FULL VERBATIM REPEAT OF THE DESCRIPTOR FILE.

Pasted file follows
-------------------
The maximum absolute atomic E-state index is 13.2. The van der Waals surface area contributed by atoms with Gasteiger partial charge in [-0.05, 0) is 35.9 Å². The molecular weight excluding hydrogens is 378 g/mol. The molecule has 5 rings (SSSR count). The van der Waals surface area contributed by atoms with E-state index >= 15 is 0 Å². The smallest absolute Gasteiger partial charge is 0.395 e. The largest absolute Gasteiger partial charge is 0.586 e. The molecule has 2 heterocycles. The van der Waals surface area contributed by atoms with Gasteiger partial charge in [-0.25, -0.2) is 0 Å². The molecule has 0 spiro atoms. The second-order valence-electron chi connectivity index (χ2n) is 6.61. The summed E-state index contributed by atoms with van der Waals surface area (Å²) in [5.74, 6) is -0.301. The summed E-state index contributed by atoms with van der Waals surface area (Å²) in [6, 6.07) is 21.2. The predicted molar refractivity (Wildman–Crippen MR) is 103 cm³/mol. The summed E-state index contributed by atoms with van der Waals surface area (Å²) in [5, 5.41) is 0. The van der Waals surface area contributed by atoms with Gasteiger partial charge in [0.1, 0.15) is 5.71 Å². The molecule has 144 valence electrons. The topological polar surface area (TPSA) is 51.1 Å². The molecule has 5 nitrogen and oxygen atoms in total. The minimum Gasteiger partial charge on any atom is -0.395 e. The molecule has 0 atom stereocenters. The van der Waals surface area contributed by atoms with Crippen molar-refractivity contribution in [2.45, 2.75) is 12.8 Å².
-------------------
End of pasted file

The maximum absolute atomic E-state index is 13.2. The van der Waals surface area contributed by atoms with Gasteiger partial charge in [-0.05, 0) is 35.9 Å². The molecular weight excluding hydrogens is 378 g/mol. The molecule has 5 rings (SSSR count). The van der Waals surface area contributed by atoms with E-state index >= 15 is 0 Å². The smallest absolute Gasteiger partial charge is 0.395 e. The largest absolute Gasteiger partial charge is 0.586 e. The molecule has 2 heterocycles. The van der Waals surface area contributed by atoms with Gasteiger partial charge in [-0.25, -0.2) is 0 Å². The molecule has 0 spiro atoms. The second-order valence-electron chi connectivity index (χ2n) is 6.61. The summed E-state index contributed by atoms with van der Waals surface area (Å²) in [5.74, 6) is -0.301. The summed E-state index contributed by atoms with van der Waals surface area (Å²) in [6, 6.07) is 21.2. The predicted molar refractivity (Wildman–Crippen MR) is 103 cm³/mol. The summed E-state index contributed by atoms with van der Waals surface area (Å²) in [5, 5.41) is 0. The van der Waals surface area contributed by atoms with Gasteiger partial charge in [0.1, 0.15) is 5.71 Å². The molecule has 144 valence electrons. The topological polar surface area (TPSA) is 51.1 Å². The molecule has 5 nitrogen and oxygen atoms in total. The minimum Gasteiger partial charge on any atom is -0.395 e. The molecule has 0 atom stereocenters. The van der Waals surface area contributed by atoms with Crippen molar-refractivity contribution in [2.45, 2.75) is 12.8 Å².